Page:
16. On-chip multi-wavelength laser sources fabricated using generic photonic integration technology

    NARCIS (Netherlands)

    Latkowski, S.; Williams, K.A.; Bente, E.A.J.M.

    Generic photonic integration technology platforms allow for design and fabrication of large complexity application specific photonic integrated circuits. Monolithic active-passive integration on indium phosphide substrate naturally enables a reliable co-integration of optical gain elements and

  17. An overview of the NASA Advanced Propulsion Concepts program

    International Nuclear Information System (INIS)

    Curran, F.M.; Bennett, G.L.; Frisbee, R.H.; Sercel, J.C.; Lapointe, M.R.

    1992-07-01

    NASA Advanced Propulsion Concepts (APC) program for the development of long-term space propulsion system schemes is managed by both NASA-Lewis and the JPL and is tasked with the identification and conceptual development of high-risk/high-payoff configurations. Both theoretical and experimental investigations have been undertaken in technology areas deemed essential to the implementation of candidate concepts. These APC candidates encompass very high energy density chemical propulsion systems, advanced electric propulsion systems, and an antiproton-catalyzed nuclear propulsion concept. A development status evaluation is presented for these systems. 45 refs

  18. Integrative Production Technology for High-Wage Countries

    CERN Document Server

    2012-01-01

    Industrial production in high-wage countries like Germany is still at risk. Yet, there are many counter-examples in which producing companies dominate their competitors by not only compensating for their specific disadvantages in terms of factor costs (e.g. wages, energy, duties and taxes) but rather by minimising waste using synchronising integrativity as well as by obtaining superior adaptivity on alternating conditions. In order to respond to the issue of economic sustainability of industrial production in high-wage countries, the leading production engineering and material research scientists of RWTH Aachen University together with renowned companies have established the Cluster of Excellence “Integrative Production Technology for High-Wage Countries”. This compendium comprises the cluster’s scientific results as well as a selection of business and technology cases, in which these results have been successfully implemented into industrial practice in close cooperation with more than 30 companies of ...

  19. Material Protection, Accounting, and Control Technologies (MPACT) Advanced Integration Roadmap

    Energy Technology Data Exchange (ETDEWEB)

    Durkee, Joe W. [Los Alamos National Lab. (LANL), Los Alamos, NM (United States); Cipiti, Ben [Sandia National Lab. (SNL-NM), Albuquerque, NM (United States); Demuth, Scott Francis [Los Alamos National Lab. (LANL), Los Alamos, NM (United States); Fallgren, Andrew James [Los Alamos National Lab. (LANL), Los Alamos, NM (United States); Jarman, Ken [Pacific Northwest National Lab. (PNNL), Richland, WA (United States); Li, Shelly [Argonne National Lab. (ANL), Argonne, IL (United States); Meier, Dave [Pacific Northwest National Lab. (PNNL), Richland, WA (United States); Miller, Mike [Argonne National Lab. (ANL), Argonne, IL (United States); Osburn, Laura Ann [Los Alamos National Lab. (LANL), Los Alamos, NM (United States); Pereira, Candido [Argonne National Lab. (ANL), Argonne, IL (United States); Dasari, Venkateswara Rao [Los Alamos National Lab. (LANL), Los Alamos, NM (United States); Ticknor, Lawrence O. [Los Alamos National Lab. (LANL), Los Alamos, NM (United States); Yoo, Tae-Sic [Argonne National Lab. (ANL), Argonne, IL (United States)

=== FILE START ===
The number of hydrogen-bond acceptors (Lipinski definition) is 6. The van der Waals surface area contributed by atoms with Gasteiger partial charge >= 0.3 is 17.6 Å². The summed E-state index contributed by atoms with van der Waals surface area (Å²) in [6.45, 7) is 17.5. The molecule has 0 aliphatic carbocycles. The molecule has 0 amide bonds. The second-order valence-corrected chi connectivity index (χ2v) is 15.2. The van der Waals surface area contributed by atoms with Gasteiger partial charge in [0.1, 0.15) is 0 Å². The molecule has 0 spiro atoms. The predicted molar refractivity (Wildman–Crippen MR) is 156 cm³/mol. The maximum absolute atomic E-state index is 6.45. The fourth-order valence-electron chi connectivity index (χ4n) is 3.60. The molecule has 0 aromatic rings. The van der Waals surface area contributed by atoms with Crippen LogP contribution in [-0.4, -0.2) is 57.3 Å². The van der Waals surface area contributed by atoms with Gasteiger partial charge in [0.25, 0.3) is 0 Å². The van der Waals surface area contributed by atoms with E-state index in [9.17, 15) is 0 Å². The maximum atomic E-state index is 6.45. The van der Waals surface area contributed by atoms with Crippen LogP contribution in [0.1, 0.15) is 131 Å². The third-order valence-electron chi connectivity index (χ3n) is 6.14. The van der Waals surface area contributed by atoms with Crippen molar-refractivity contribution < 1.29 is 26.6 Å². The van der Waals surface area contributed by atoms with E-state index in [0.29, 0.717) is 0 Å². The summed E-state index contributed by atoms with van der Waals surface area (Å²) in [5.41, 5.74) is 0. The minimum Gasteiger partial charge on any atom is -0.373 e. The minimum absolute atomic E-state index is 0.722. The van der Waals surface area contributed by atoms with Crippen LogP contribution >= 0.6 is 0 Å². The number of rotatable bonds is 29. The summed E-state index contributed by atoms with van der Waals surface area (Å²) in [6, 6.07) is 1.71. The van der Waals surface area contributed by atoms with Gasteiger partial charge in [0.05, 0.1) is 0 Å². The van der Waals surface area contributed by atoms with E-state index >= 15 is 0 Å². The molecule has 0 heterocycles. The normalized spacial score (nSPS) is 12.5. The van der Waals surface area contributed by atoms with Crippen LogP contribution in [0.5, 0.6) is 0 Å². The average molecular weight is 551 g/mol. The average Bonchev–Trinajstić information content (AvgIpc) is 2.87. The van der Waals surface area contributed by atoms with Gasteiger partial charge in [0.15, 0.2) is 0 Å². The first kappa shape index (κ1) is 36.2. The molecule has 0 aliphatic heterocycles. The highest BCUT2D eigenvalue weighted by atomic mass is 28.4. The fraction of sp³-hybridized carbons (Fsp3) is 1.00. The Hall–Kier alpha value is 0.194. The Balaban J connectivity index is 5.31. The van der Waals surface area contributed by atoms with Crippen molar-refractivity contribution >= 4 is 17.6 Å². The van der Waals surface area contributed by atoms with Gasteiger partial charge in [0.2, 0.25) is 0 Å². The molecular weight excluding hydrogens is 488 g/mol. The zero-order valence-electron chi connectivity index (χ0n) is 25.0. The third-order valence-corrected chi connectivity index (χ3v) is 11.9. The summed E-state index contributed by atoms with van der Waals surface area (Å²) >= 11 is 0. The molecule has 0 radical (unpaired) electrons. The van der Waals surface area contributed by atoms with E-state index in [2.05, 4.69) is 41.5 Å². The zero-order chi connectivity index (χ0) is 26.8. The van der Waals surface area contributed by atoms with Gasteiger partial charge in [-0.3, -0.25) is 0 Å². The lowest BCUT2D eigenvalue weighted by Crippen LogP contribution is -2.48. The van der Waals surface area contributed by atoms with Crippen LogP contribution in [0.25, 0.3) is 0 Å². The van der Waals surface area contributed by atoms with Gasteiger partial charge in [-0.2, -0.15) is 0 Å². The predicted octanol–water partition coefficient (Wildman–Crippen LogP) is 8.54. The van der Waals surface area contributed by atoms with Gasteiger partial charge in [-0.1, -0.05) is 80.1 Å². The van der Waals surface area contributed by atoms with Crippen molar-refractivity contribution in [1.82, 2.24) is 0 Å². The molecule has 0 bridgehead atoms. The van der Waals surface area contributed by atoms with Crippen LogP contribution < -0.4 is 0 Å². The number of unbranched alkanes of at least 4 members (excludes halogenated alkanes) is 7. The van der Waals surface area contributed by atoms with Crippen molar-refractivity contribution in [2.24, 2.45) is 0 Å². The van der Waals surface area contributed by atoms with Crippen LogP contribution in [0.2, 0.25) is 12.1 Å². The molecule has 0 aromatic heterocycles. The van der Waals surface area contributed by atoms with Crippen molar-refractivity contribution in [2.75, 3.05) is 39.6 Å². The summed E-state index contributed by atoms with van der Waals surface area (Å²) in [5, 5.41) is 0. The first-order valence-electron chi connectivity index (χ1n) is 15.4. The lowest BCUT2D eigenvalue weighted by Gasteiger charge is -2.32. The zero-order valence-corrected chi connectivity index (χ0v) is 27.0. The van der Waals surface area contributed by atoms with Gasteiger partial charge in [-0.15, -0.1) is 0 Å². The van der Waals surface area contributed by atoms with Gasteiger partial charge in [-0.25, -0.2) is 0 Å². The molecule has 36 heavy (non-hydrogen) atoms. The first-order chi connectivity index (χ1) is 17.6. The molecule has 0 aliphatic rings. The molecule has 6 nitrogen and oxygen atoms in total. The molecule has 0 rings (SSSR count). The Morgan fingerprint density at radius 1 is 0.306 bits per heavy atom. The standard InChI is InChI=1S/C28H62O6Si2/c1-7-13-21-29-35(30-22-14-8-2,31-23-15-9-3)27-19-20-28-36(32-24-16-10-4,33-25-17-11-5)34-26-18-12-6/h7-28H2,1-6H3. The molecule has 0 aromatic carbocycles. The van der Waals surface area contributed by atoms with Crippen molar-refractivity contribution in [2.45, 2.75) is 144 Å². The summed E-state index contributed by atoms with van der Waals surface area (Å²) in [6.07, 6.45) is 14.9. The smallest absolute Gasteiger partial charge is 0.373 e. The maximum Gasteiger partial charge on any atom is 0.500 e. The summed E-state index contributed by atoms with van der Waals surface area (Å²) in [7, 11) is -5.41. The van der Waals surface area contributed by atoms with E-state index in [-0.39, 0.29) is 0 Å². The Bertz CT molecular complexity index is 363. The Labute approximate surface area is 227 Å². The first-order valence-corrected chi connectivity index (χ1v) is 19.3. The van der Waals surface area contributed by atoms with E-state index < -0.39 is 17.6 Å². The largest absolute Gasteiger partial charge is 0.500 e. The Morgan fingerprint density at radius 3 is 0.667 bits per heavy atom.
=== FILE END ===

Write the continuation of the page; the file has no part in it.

2016-09-30

    The development of sustainable advanced nuclear fuel cycles is a long-term goal of the Office of Nuclear Energy’s (DOE-NE) Fuel Cycle Technologies program. The Material Protection, Accounting, and Control Technologies (MPACT) campaign is supporting research and development (R&D) of advanced instrumentation, analysis tools, and integration methodologies to meet this goal (Miller, 2015). This advanced R&D is intended to facilitate safeguards and security by design of fuel cycle facilities. The lab-scale demonstration of a virtual facility, distributed test bed, that connects the individual tools being developed at National Laboratories and university research establishments, is a key program milestone for 2020. These tools will consist of instrumentation and devices as well as computer software for modeling, simulation and integration.

  20. Material Protection, Accounting, and Control Technologies (MPACT) Advanced Integration Roadmap

    Energy Technology Data Exchange (ETDEWEB)

    Miller, Mike [Idaho National Lab. (INL), Idaho Falls, ID (United States); Cipiti, Ben [Sandia National Lab. (SNL-NM), Albuquerque, NM (United States); Demuth, Scott Francis [Los Alamos National Lab. (LANL), Los Alamos, NM (United States); Durkee, Jr., Joe W. [Los Alamos National Lab. (LANL), Los Alamos, NM (United States); Fallgren, Andrew James [Los Alamos National Lab. (LANL), Los Alamos, NM (United States); Jarman, Ken [Pacific Northwest National Lab. (PNNL), Richland, WA (United States); Li, Shelly [Idaho National Lab. (INL), Idaho Falls, ID (United States); Meier, Dave [Pacific Northwest National Lab. (PNNL), Richland, WA (United States); Osburn, Laura Ann [Los Alamos National Lab. (LANL), Los Alamos, NM (United States); Pereira, Candido [Argonne National Lab. (ANL), Argonne, IL (United States); Dasari, Venkateswara Rao [Los Alamos National Lab. (LANL), Los Alamos, NM (United States); Ticknor, Lawrence O. [Los Alamos National Lab. (LANL), Los Alamos, NM (United States); Yoo, Tae-Sic [Idaho National Lab. (INL), Idaho Falls, ID (United States)